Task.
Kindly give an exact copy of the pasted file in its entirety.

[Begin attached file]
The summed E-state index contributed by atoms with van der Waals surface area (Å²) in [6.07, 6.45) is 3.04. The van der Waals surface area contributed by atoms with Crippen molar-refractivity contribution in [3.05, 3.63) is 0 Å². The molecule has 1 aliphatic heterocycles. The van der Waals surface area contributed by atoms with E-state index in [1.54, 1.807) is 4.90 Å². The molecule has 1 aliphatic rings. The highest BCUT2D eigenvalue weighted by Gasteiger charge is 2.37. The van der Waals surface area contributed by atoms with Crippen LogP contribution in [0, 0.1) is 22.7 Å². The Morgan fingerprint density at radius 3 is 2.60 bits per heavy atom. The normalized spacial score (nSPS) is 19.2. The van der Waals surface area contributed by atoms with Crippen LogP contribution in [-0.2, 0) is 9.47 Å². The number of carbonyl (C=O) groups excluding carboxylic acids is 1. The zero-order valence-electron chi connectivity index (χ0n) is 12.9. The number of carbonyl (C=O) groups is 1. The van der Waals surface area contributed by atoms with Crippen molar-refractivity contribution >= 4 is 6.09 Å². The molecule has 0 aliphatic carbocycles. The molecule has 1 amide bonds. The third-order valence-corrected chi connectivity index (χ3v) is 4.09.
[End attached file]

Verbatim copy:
The summed E-state index contributed by atoms with van der Waals surface area (Å²) in [6.07, 6.45) is 3.04. The van der Waals surface area contributed by atoms with Crippen molar-refractivity contribution in [3.05, 3.63) is 0 Å². The molecule has 1 aliphatic heterocycles. The van der Waals surface area contributed by atoms with E-state index in [1.54, 1.807) is 4.90 Å². The molecule has 1 aliphatic rings. The highest BCUT2D eigenvalue weighted by Gasteiger charge is 2.37. The van der Waals surface area contributed by atoms with Crippen LogP contribution in [0, 0.1) is 22.7 Å². The Morgan fingerprint density at radius 3 is 2.60 bits per heavy atom. The normalized spacial score (nSPS) is 19.2. The van der Waals surface area contributed by atoms with Crippen LogP contribution in [-0.2, 0) is 9.47 Å². The number of carbonyl (C=O) groups excluding carboxylic acids is 1. The zero-order valence-electron chi connectivity index (χ0n) is 12.9. The number of carbonyl (C=O) groups is 1. The van der Waals surface area contributed by atoms with Crippen molar-refractivity contribution >= 4 is 6.09 Å². The molecule has 0 aliphatic carbocycles. The molecule has 1 amide bonds. The third-order valence-corrected chi connectivity index (χ3v) is 4.09.